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Published on 15 September 2009

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The advent of the Swedish EU Presidency


Sweden opens up its pharmaceutical markets
as it takes over the Presidency of the EU

Brian Edwards

Emeritus Professor of
Healthcare Development
University of Sheffield

Former President
HOPE (European
Hospital and Healthcare
Brussels, Belgium

The Swedish Government took over the Presidency of the EU on 1 July 2009. They are focused on bringing the community out of the current economic crisis and will give priority to measures that reduce unemployment and bring citizens back into the labour market. They will be looking to lay the foundations for a new long-term strategy for growth and jobs. Sweden’s EU health agenda covers health and ageing, antibiotics resistance, alcohol, communicable diseases and e-health. The discussions about antibiotic resistance are particularly interesting as the Swedes want the discussion to examine how the EU can stimulate the development of new and effective pharmaceuticals before resistance levels place us in a similar situation to that predating the discovery of antibiotics.

The influenza pandemic, which at one point looked set to engulf the EU agenda, now looks to be under control due mainly to its relatively mild consequences. The European Centre for Disease Prevention and Control (ECDC) did, however, issue guidance in June 2009 on the kind of public health measures that could be deployed to reduce the number of people infected and minimise both morbidity and mortality. Early action can delay the peak of the epidemic curve until nearer the time when a vaccine becomes available. It may also minimise the secondary consequences caused when many people fall sick at the same time causing mass absenteeism in vital services.

On the national front, Sweden’s new centre-right government has an ambitious programme of change for its own health system, which is funded and provided by county and regional councils. The government wants them to stimulate new private enterprises and health entrepreneurs in order to improve access for patients. They want all citizens to be able to choose a public or a private health centre at which they access primary care. The national government will also put in place incentives to encourage local health authorities to reduce waiting times. One billion Swedish kroner will be allocated in 2010 to those councils that managed to shorten their waiting lists in the previous year. Another billion will be allocated to those councils who reduce the level of sick leave amongst their populations.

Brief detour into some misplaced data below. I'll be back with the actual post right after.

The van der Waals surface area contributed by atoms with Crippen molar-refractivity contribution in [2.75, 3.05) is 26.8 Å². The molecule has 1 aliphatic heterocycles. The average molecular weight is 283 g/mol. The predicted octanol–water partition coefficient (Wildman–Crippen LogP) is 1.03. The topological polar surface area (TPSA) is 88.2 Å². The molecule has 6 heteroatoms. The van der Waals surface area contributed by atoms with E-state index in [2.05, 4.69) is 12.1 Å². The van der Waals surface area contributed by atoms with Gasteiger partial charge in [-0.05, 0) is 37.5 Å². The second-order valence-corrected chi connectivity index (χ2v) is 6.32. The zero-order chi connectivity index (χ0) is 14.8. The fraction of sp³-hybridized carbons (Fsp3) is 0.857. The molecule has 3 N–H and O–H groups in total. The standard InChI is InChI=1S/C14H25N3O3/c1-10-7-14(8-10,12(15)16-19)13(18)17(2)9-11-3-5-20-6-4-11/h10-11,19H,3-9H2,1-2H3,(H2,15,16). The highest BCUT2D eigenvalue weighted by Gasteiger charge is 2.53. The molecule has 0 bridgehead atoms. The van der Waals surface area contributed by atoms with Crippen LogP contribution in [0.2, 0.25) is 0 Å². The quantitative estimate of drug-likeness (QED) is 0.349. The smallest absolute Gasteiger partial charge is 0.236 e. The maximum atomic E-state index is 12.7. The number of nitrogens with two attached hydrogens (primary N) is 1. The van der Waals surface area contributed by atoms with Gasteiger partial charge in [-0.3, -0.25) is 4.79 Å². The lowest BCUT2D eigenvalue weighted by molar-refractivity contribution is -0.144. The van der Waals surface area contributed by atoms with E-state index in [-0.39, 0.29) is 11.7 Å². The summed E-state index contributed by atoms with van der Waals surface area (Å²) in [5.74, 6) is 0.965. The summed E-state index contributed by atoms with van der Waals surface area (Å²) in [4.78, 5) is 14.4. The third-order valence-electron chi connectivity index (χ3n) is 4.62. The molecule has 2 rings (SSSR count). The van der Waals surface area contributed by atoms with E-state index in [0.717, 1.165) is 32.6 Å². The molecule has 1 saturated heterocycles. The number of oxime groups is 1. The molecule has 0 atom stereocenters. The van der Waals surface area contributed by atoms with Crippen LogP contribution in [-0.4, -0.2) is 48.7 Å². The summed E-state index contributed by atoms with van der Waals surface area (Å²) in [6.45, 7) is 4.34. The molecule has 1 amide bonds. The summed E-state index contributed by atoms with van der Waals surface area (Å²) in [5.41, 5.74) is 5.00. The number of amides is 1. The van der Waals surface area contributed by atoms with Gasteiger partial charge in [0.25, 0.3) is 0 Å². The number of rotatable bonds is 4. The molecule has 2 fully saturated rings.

On the pharmaceutical front, major change is underway as the Government seeks to open up its pharmaceutical market to greater competition. The state-owned Apoteket, which has had an exclusive right to sell medicines for more than 35 years, including both prescription and nonprescription drugs, has lost its monopoly powers. These powers were relaxed a little in 2008 allowing nicotine replacement drugs to be sold elsewhere other than a pharmacy, and this is now being extended to a wider range of products.

From 1 July 2009 companies that secure authorisation from the Medical Products Agency will be able to retail pharmaceutical products that previously were only available from Apoteket. The Government’s intention is to make Apoteket one retailer amongst many, and in order to speed up the process they will be required to sell two-thirds of their pharmaceutical outlets to private sector operators. It is expected that competition will have a downward impact on prices. As Social Minister Goran Hagglund put it:’Medical products sold in Sweden are sold with quite a narrow margin, but that margin can be tightened by having more actors compete.’ 1 It is reported that German companies plan a major expansion into this new market, and many people who work in Apoteket are also planning to start up independent pharmacies.


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